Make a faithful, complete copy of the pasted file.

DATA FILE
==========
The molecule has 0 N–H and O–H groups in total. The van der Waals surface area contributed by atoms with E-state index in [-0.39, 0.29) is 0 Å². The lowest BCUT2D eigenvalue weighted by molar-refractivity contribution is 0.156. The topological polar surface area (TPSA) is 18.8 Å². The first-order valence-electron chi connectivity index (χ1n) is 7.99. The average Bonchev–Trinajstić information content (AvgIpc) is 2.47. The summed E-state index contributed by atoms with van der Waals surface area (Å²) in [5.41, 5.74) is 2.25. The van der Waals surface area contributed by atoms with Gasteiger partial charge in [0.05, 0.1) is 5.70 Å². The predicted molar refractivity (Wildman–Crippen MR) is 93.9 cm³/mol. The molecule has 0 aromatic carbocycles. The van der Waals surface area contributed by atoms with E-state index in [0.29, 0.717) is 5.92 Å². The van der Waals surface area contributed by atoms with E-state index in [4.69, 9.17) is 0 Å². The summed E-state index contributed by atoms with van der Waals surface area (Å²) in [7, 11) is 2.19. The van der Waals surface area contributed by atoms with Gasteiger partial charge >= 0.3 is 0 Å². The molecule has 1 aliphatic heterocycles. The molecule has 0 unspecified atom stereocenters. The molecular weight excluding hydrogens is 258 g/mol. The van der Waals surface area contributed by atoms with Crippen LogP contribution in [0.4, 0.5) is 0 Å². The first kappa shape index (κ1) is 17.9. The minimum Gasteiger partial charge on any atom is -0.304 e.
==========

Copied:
The molecule has 0 N–H and O–H groups in total. The van der Waals surface area contributed by atoms with E-state index in [-0.39, 0.29) is 0 Å². The lowest BCUT2D eigenvalue weighted by molar-refractivity contribution is 0.156. The topological polar surface area (TPSA) is 18.8 Å². The first-order valence-electron chi connectivity index (χ1n) is 7.99. The average Bonchev–Trinajstić information content (AvgIpc) is 2.47. The summed E-state index contributed by atoms with van der Waals surface area (Å²) in [5.41, 5.74) is 2.25. The van der Waals surface area contributed by atoms with Gasteiger partial charge in [0.05, 0.1) is 5.70 Å². The predicted molar refractivity (Wildman–Crippen MR) is 93.9 cm³/mol. The molecule has 0 aromatic carbocycles. The van der Waals surface area contributed by atoms with E-state index in [0.29, 0.717) is 5.92 Å². The van der Waals surface area contributed by atoms with E-state index in [4.69, 9.17) is 0 Å². The summed E-state index contributed by atoms with van der Waals surface area (Å²) in [7, 11) is 2.19. The van der Waals surface area contributed by atoms with Gasteiger partial charge >= 0.3 is 0 Å². The molecule has 1 aliphatic heterocycles. The molecule has 0 unspecified atom stereocenters. The molecular weight excluding hydrogens is 258 g/mol. The van der Waals surface area contributed by atoms with Crippen LogP contribution in [0.4, 0.5) is 0 Å². The first kappa shape index (κ1) is 17.9. The minimum Gasteiger partial charge on any atom is -0.304 e.